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STATES SUE TO HALT HERBAL ECSTACY SALES

Seven states have filed lawsuits to end the sale of Herbal Ecstacy, a product its maker says is a dietary supplement and not an illegal drug like the well-known Ecstasy.

The suits filed Wednesday contend Herbal Ecstacy, made by Global World Media Corp. of Venice Beach, Calif., is illegal because it has not been approved as a drug by the Food and Drug Administration.

Sean Shayan, president and founder of Global, said no injuries or deaths have been linked to the pills he described as diet helpers. He acknowledged targeting youths as customers.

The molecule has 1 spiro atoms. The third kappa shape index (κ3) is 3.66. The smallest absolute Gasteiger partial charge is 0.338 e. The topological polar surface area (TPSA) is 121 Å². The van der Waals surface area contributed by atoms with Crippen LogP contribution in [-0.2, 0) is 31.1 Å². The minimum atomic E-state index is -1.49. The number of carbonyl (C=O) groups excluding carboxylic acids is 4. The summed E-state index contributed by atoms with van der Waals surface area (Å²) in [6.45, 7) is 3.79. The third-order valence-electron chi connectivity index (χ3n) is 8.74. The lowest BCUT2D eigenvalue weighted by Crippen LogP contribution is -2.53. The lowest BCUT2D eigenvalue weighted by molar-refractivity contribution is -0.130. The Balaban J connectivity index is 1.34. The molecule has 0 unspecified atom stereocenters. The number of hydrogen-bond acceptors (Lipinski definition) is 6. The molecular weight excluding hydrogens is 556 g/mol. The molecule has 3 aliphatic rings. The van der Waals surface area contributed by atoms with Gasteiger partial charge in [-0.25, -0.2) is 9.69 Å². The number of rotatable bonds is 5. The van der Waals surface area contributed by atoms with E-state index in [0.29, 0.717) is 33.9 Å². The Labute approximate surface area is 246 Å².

"It's the youth out there who are actually buying the real drugs," he said. "So what's wrong with purchasing a safe alternative?"

Herbal Ecstacy and similar brands were banned in Florida after the 1996 death of a 20-year-old New York student on spring break who took Ultimate Xphoria, a similar product.

Both contain ephedrine, found in the Asian ephedra, or ma huang, plant. The FDA classifies it as a dietary supplement.

Makers of products sold as alternatives to street drugs say ephedrine produces euphoria and increased sexual awareness. But the FDA has linked ephedrine-laced dietary supplements to at least 17 deaths and 800 illnesses, including nerve damage, strokes and heart attacks.

Besides calling Herbal Ecstacy an illegal drug, the lawsuits allege that Global used deceptive trade practices and false advertising, such as testimonials from a made-up doctor and organization.

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